“Ghost Users” are active accounts for former employees on the corporate network despite their departure from the company. Ghost users are also called “ghost accounts”.

If ghost users don’t sound like things that should be on your network, it’s because they shouldn’t.  It’s obviously not a great idea for former employees to have ongoing access to your corporate network. But the bigger risk is a cyberattack.  Criminals seek out ghost users’ credentials when trying to encrypt or steal company data – they know their suspicious network behavior is less likely to be detected since the account is probably not anyone’s primary account. Security-conscious IT teams know this, so they try to ensure that user accounts are disabled as soon as users leave the company.

Despite IT’s efforts, many networks still have ghost users floating around. The most obvious reason for this is a process failure – somebody didn’t follow through on notifying the IT team that an employee left, or the IT team didn’t follow through on deleting that employee’s account.

But ghost users aren’t always inactive, and they aren’t always left around by accident.  When high-level employees leave, their accounts are sometimes intentionally left active.  That’s because those credentials are used to access important computers or software tools – and shifting access to all of those assets over to other employees is a lot of work.  In some cases, IT teams might not even be able to shift access to each asset when a long-time employee leaves, because they may not know about all of them; sometimes systems requiring a departing employee’s credentials are poorly documented.

So the former employee’s account is left active to avoid crippling “surprise” lockouts.  The person who inherits the former employee’s role also inherits their dormant login credentials (if their role is split up, several people might inherit them) and is told to try these old credentials whenever they need to access to a system that doesn’t recognize their own credentials.

It’s an easy solution that creates big problems.

Here’s How Ghosts Take Down Networks

As mentioned earlier, the biggest risk that ghost users present is that these accounts are compromised much more frequently than active users.  Here are five reasons they’re especially prone to attack:

Ghost accounts are often unmonitored accounts.

If the account is used at all, it’s only used occasionally. Because of this, If the account is hacked it’s likely to be weeks or months before anyone notices.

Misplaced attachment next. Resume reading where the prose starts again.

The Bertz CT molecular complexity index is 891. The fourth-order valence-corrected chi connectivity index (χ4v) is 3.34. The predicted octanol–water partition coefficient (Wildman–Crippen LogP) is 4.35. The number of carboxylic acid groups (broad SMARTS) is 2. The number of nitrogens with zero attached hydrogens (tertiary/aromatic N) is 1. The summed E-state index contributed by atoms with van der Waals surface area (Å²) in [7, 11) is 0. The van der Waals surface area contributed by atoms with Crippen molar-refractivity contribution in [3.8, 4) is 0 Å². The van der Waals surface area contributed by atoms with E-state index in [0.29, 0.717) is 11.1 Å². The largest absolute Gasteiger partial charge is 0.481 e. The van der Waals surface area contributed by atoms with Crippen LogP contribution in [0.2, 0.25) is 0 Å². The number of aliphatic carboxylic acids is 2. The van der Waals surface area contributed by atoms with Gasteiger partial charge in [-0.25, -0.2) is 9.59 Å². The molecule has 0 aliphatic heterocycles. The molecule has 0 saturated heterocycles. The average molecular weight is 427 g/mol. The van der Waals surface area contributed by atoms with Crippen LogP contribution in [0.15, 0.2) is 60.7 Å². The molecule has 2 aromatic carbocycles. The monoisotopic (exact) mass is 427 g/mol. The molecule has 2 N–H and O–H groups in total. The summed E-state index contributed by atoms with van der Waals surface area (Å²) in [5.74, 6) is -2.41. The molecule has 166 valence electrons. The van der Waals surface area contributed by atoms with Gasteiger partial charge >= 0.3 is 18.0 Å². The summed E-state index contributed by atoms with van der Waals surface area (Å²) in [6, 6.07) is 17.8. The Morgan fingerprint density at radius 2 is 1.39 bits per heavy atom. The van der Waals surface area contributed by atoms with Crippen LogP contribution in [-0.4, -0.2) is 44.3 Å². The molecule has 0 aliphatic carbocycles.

Ghost accounts are likely to have high-level network access.

If the account was intentionally left active, it was probably because it had access to tools that most other accounts didn’t.

Ghost accounts were last actively managed years ago.

Because of this, they are less likely to have newer security features like multi-factor authentication enabled.

Ghost accounts that are still in use are often being shared.

Sharing account credentials is a bad idea. Shared accounts grant greater access than is necessary for some users, are less likely to have multi-factor authentication enabled, and make it more difficult to determine the source of a breach (even if the employees sharing the account are innocent of any wrongdoing and the credentials were stolen by an external party).

Ghost accounts perpetuate bad habits.

One-user, one-account policies help to ensure that access permissions are understood, well-documented and limited only to those that need it. The opposite is true when multiple users each juggle several accounts to access various company hardware and software.  Over time, these users are left with a messy web of widely shared passwords and account lockouts, creating a drag on productivity and a security risk.

Worth the Effort

Cleaning up access to a network with many ghost users can be a significant undertaking.  It’s also time-consuming to shift access to multiple systems to new users when a high level employee leaves.  It’s easier to maintain appropriate user permissions on an already well-maintained network, although it does require focus and prioritization.

But the most costly scenario of all is dealing with a network breach – and unfortunately, each ghost user on your network increases the odds of that becoming a reality. It is well worth the time to have your IT support team investigate to see what ghost accounts may exist in your organization, create a plan to eliminate them and then also build a process to prevent future ghost users. This will greatly increase your protection from having ghost users come back to haunt you later on.

To learn how WingSwept’s security offerings can help keep your network better protected, call us at 919-460-7011 or email us at Team_WingSwept@WingSwept.com.